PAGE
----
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ReV Up Your Improv Scenes
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Tuesday, May 9, 2017

Time to Revisit the Theme of Revisit

~ PART 13 of the Series: ReV up Your Improv Scenes ~

Last time we ended at the moment of your scene where something is needed to help you in your hour of ultimate need. This can seem like a daunting task – but fear not…

Remember the example of Ripley and the hydraulic unloader that was set up in Act 1 of Aliens? The key to solving the overwhelming problem was in the midst of the story the whole time. Well, the same can be true for your improv scenes.

We just have to employ a little technique I call “Reverse Writing.”

In movies, the writer knows he wants to put Ripley in this giant, awesome-powered contraption, so he makes sure to seed it (set it up) way earlier in the story, so the re-incorporation or revisiting of it will garner an even greater emotional response from the audience. Certainly, Ripley could have burst through the doors in the contraption without its having been set up previously, but this is generally frowned upon in storytelling. Sometimes referred to by the Greeks as the “Deus Ex Machina,” (God from the machine, or machinery - where a God-like character comes to make everything all better, delivered to the stage on a large, mechanized contraption, usually lowered down from above), this ploy is now seen almost as cheating as it relates to the protagonist’s ability to make their way out of a jam. If the God’s come in and suddenly fix everything, we don’t get that joy that comes from the hero taking matters into his own hands and emerging victorious.

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Even if something miraculous appears to or before the hero, it is still the hero who wields the power of the miraculous object to ultimate victory. Additionally, we don’t respond as well to something that comes out of nowhere as the answer. We respond with greater emotion to things that were there all the time – we just didn’t know it or realize it. Does that sound familiar?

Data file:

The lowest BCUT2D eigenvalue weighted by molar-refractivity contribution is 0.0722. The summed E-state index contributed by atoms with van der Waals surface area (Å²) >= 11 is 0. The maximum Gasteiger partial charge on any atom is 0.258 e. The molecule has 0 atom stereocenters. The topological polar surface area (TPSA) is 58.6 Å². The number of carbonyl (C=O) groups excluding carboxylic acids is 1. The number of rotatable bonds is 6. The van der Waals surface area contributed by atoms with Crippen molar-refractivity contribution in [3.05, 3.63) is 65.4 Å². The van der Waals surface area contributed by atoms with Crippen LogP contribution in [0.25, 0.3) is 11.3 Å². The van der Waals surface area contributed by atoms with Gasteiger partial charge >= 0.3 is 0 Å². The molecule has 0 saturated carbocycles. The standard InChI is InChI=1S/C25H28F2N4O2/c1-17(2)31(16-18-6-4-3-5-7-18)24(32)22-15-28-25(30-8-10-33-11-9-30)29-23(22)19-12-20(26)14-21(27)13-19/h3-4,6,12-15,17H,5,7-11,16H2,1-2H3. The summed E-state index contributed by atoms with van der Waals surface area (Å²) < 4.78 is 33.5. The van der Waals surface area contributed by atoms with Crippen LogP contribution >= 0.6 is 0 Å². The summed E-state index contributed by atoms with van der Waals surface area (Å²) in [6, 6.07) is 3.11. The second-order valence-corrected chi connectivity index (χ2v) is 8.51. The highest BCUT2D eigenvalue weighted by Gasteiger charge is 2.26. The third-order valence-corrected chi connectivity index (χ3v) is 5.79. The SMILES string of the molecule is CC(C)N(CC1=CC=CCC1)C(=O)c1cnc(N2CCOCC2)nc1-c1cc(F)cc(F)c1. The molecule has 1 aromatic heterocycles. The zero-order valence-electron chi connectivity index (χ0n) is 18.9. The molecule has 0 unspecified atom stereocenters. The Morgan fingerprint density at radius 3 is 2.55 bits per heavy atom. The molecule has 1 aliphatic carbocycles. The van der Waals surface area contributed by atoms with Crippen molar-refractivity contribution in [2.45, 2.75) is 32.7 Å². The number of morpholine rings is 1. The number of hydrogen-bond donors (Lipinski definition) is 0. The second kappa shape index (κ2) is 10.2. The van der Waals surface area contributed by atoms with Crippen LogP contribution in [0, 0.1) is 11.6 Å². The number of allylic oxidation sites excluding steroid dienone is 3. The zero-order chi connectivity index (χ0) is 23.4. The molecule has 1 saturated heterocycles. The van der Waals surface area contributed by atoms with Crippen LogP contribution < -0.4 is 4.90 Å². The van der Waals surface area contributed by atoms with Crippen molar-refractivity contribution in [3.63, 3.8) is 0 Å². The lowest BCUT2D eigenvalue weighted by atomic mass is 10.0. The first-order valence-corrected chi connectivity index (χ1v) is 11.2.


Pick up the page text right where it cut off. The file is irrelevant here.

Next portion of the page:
Good Witch: “Don’t you see Dorothy? You’ve had the power with you all along. Just click your heels together three times and repeat – ‘There’s no place like home, there’s no place like home.’”

So here’s how Reverse Writing works: there is undoubtedly a Ruby Slipper equivalent you have or had set up in the earlier moments of the scene that can be used to help the protagonist of your scene in the final do or die moment. The cleverness and creativity of the improviser will truly show when you take that thing, idea, or concept, and expertly weave it into your story to help you reign victorious in this final moment of truth.

It is reverse writing because you don’t know what the thing is yet – as the screenplay writer would. But just as the screenwriter/storyteller has set up the thing earlier, you will just take something you’ve set up earlier and make it the thing that will help. One thing I especially love about this technique for the improviser is that so many times you will revel in the realization that something set up earlier in your story or scene is actually a perfect thing for you to consider and incorporate.

That is the theory behind the ReVisit element. When it comes to the point in the story or scene where you need to find something that will solve your overarching problem and lead you to the climax, you are encouraged to revisit elements you have already set up in your scene or story that you can call-back or expand upon if they are still in your story prominently. As you might guess, the success of this technique is dependent on one assumption – that you have set up things earlier in your story.

Remember in our beginning posts, we talked about reveals. Set up things into the reality of your scene and your environment(s). Be specific and don’t shy away from details. One of these will most assuredly become your magic elixir to help you when the chips are down. This technique takes some practice, so don’t feel bad if it doesn’t seem to work the first few times you try to employ it. You’ve got to trust yourself.

Once your mind and brain are in the habit of creating these specific, detailed and interesting reveals, you’ll soon notice there are several to choose from and again – most probably, the one that is your ace in the hole will easily return to the forefront of your mind.

 Next time we’ll look at the easiest element of the RV method – ResolVe. Until that next time – happy revisiting.